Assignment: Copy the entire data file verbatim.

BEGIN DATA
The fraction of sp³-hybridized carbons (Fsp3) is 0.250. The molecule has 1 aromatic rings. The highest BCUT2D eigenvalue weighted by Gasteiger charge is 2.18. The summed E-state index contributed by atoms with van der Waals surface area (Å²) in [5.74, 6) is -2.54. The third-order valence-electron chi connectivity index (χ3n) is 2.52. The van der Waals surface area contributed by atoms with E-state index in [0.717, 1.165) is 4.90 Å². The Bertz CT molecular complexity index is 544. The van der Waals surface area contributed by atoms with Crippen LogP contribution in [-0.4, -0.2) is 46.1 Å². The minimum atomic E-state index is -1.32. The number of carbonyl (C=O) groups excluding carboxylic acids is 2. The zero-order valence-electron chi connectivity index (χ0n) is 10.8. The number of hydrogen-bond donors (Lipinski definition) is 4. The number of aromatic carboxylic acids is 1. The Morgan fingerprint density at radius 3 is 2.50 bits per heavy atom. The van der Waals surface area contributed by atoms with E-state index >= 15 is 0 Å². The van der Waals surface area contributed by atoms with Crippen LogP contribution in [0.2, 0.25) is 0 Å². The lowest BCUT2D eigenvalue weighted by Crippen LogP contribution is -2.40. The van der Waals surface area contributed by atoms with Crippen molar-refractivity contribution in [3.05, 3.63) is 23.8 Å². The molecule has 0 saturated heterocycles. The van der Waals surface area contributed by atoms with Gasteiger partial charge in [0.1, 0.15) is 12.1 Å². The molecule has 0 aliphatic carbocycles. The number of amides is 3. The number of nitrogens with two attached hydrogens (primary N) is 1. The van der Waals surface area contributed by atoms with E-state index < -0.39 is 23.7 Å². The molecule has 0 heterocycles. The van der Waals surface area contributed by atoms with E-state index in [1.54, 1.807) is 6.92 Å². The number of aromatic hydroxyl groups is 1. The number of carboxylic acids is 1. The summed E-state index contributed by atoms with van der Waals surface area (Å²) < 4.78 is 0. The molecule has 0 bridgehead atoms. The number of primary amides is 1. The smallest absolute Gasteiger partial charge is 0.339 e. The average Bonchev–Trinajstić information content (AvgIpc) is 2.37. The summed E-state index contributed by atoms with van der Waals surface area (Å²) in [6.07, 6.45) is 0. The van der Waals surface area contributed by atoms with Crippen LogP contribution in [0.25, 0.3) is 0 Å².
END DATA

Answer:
The fraction of sp³-hybridized carbons (Fsp3) is 0.250. The molecule has 1 aromatic rings. The highest BCUT2D eigenvalue weighted by Gasteiger charge is 2.18. The summed E-state index contributed by atoms with van der Waals surface area (Å²) in [5.74, 6) is -2.54. The third-order valence-electron chi connectivity index (χ3n) is 2.52. The van der Waals surface area contributed by atoms with E-state index in [0.717, 1.165) is 4.90 Å². The Bertz CT molecular complexity index is 544. The van der Waals surface area contributed by atoms with Crippen LogP contribution in [-0.4, -0.2) is 46.1 Å². The minimum atomic E-state index is -1.32. The number of carbonyl (C=O) groups excluding carboxylic acids is 2. The zero-order valence-electron chi connectivity index (χ0n) is 10.8. The number of hydrogen-bond donors (Lipinski definition) is 4. The number of aromatic carboxylic acids is 1. The Morgan fingerprint density at radius 3 is 2.50 bits per heavy atom. The van der Waals surface area contributed by atoms with E-state index >= 15 is 0 Å². The van der Waals surface area contributed by atoms with Crippen LogP contribution in [0.2, 0.25) is 0 Å². The lowest BCUT2D eigenvalue weighted by Crippen LogP contribution is -2.40. The van der Waals surface area contributed by atoms with Crippen molar-refractivity contribution in [3.05, 3.63) is 23.8 Å². The molecule has 0 saturated heterocycles. The van der Waals surface area contributed by atoms with Gasteiger partial charge in [0.1, 0.15) is 12.1 Å². The molecule has 0 aliphatic carbocycles. The number of amides is 3. The number of nitrogens with two attached hydrogens (primary N) is 1. The van der Waals surface area contributed by atoms with E-state index < -0.39 is 23.7 Å². The molecule has 0 heterocycles. The van der Waals surface area contributed by atoms with E-state index in [1.54, 1.807) is 6.92 Å². The number of aromatic hydroxyl groups is 1. The number of carboxylic acids is 1. The summed E-state index contributed by atoms with van der Waals surface area (Å²) < 4.78 is 0. The molecule has 0 bridgehead atoms. The number of primary amides is 1. The smallest absolute Gasteiger partial charge is 0.339 e. The average Bonchev–Trinajstić information content (AvgIpc) is 2.37. The summed E-state index contributed by atoms with van der Waals surface area (Å²) in [6.07, 6.45) is 0. The van der Waals surface area contributed by atoms with Crippen LogP contribution in [0.25, 0.3) is 0 Å².